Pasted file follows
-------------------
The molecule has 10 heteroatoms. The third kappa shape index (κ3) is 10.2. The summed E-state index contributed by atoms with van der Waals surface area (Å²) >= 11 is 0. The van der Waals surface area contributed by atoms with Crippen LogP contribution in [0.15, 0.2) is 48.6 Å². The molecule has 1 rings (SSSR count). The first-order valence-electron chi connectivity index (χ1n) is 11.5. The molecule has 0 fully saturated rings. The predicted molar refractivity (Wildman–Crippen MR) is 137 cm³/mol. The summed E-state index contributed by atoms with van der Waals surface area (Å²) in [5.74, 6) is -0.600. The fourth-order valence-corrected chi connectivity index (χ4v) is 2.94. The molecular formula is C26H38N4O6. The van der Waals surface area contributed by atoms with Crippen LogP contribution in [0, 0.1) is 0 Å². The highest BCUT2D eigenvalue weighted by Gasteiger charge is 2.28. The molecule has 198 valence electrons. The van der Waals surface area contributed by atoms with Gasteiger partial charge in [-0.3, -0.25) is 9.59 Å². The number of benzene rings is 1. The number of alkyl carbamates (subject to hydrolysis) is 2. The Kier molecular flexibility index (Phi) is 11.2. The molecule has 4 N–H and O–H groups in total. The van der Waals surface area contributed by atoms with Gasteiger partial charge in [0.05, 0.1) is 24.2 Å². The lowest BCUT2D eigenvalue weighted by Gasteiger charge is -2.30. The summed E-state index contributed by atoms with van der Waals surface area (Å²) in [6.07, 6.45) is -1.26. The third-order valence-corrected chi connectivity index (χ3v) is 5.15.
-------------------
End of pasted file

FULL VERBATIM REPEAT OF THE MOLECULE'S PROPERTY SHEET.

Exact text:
The molecule has 10 heteroatoms. The third kappa shape index (κ3) is 10.2. The summed E-state index contributed by atoms with van der Waals surface area (Å²) >= 11 is 0. The van der Waals surface area contributed by atoms with Crippen LogP contribution in [0.15, 0.2) is 48.6 Å². The molecule has 1 rings (SSSR count). The first-order valence-electron chi connectivity index (χ1n) is 11.5. The molecule has 0 fully saturated rings. The predicted molar refractivity (Wildman–Crippen MR) is 137 cm³/mol. The summed E-state index contributed by atoms with van der Waals surface area (Å²) in [5.74, 6) is -0.600. The fourth-order valence-corrected chi connectivity index (χ4v) is 2.94. The molecular formula is C26H38N4O6. The van der Waals surface area contributed by atoms with Crippen LogP contribution in [0, 0.1) is 0 Å². The highest BCUT2D eigenvalue weighted by Gasteiger charge is 2.28. The molecule has 198 valence electrons. The van der Waals surface area contributed by atoms with Gasteiger partial charge in [-0.3, -0.25) is 9.59 Å². The number of benzene rings is 1. The number of alkyl carbamates (subject to hydrolysis) is 2. The Kier molecular flexibility index (Phi) is 11.2. The molecule has 4 N–H and O–H groups in total. The van der Waals surface area contributed by atoms with Gasteiger partial charge in [0.05, 0.1) is 24.2 Å². The lowest BCUT2D eigenvalue weighted by Gasteiger charge is -2.30. The summed E-state index contributed by atoms with van der Waals surface area (Å²) in [6.07, 6.45) is -1.26. The third-order valence-corrected chi connectivity index (χ3v) is 5.15.